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Wage Subsidies for the Disadvantaged

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  • Lawrence F. Katz

Abstract

Wage subsidies to private employers have often been proposed by economists as a potentially flexible and efficient method to improve the earnings and employment of low-wage workers. This paper lays out the basic economics of wage subsidies; examines issues arising in the design of alternative forms of wage subsidies; and reviews evidence on the effectiveness of recent U.S. wage subsidy programs and demonstration projects. Wage subsidies to employers to hire disadvantaged workers appear to modestly raise the demand for labor for those workers. Stand-alone wage subsidies (or employment tax credits) that are highly targeted on very specific groups (such as welfare recipients) appear to have low utilization rates and may (in some cases) stigmatize the targeted group. But new evidence based on an examination of changes in eligibility rules for the Targeted Jobs Tax Credit, the major U.S. wage subsidy program for the economically disadvantaged from 1979 to 1994, suggests modest positive employment effects of the TJTC on economically disadvantaged young adults. Policies combining wage subsidies with job development, training, and job search assistance efforts appear to have been somewhat successful in improving the employment and earnings of specific targeted disadvantaged groups.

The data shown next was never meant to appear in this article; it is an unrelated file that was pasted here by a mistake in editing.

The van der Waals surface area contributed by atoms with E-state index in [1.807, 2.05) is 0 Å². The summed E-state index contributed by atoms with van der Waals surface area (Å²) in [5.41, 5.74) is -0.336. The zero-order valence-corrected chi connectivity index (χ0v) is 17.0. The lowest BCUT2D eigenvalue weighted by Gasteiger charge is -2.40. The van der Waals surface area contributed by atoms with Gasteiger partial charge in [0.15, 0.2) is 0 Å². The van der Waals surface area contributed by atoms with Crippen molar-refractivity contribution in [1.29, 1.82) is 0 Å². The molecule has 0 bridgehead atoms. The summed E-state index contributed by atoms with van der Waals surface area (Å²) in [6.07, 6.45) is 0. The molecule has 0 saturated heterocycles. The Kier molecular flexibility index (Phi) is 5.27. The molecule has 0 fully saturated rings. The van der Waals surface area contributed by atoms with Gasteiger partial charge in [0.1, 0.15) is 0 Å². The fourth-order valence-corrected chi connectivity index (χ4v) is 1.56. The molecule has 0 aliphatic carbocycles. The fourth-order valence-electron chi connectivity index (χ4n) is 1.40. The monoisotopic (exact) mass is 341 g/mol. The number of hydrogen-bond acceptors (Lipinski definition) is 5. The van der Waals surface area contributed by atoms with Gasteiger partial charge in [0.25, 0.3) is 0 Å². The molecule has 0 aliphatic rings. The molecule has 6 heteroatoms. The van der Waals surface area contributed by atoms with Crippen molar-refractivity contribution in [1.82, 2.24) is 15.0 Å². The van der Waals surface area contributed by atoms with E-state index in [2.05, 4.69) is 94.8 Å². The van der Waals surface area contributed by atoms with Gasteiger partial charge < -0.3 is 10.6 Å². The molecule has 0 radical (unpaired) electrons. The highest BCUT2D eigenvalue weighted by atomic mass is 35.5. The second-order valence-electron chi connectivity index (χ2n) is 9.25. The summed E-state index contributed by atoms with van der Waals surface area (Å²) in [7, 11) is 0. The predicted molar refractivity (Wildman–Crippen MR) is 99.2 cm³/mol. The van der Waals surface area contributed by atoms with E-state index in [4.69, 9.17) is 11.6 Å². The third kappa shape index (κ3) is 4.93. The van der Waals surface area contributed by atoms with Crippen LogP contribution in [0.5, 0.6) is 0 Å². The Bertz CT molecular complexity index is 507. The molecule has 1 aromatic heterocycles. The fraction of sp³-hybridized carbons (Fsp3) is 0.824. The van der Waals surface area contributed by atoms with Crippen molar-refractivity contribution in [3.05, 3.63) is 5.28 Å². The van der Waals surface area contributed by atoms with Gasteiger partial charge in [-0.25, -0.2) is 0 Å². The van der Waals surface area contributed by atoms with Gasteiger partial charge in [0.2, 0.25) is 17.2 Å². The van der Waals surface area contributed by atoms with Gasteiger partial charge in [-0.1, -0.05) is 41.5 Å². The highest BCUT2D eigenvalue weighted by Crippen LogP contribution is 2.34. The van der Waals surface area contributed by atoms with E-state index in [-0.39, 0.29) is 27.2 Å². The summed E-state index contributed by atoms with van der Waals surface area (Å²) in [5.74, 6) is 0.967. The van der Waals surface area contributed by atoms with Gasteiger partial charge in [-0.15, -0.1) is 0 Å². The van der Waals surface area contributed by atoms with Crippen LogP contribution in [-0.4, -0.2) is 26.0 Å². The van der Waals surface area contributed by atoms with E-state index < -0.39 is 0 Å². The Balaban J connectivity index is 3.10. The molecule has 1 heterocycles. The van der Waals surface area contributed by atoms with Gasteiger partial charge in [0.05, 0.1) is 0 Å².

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Bibliographic Info

Paper provided by National Bureau of Economic Research, Inc in its series NBER Working Papers with number 5679.

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Date of creation: Jul 1996
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Publication status: published as Generating Jobs, Freeman, R. and P. Gottschalk, eds., New York: Russell Sage Foundation, 1998, pp. 21-53.
Handle: RePEc:nbr:nberwo:5679

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  1. Robert J. LaLonde, 1995. "The Promise of Public Sector-Sponsored Training Programs," Journal of Economic Perspectives, American Economic Association, vol. 9(2), pages 149-168, Spring.
  2. Stephen H. Bell & Larry L. Orr, 1994. "Is Subsidized Employment Cost Effective for Welfare Recipients? Experimental Evidence from Seven State Demonstrations," Journal of Human Resources, University of Wisconsin Press, vol. 29(1), pages 42-61.
  3. Couch, Kenneth A, 1992. "New Evidence on the Long-Term Effects of Employment Training Programs," Journal of Labor Economics, University of Chicago Press, vol. 10(4), pages 380-88, October.
  4. Richard B. Freeman, 1994. "Working Under Different Rules," NBER Books, National Bureau of Economic Research, Inc, number free94-1.
  5. Alan Manning, 1994. "How do we Know that Real Wages are Too High?," CEP Discussion Papers dp0195, Centre for Economic Performance, LSE.
  6. Woodbury, Stephen A & Spiegelman, Robert G, 1987. "Bonuses to Workers and Employers to Reduce Unemployment: Randomized Trials in Illinois," American Economic Review, American Economic Association, vol. 77(4), pages 513-30, September.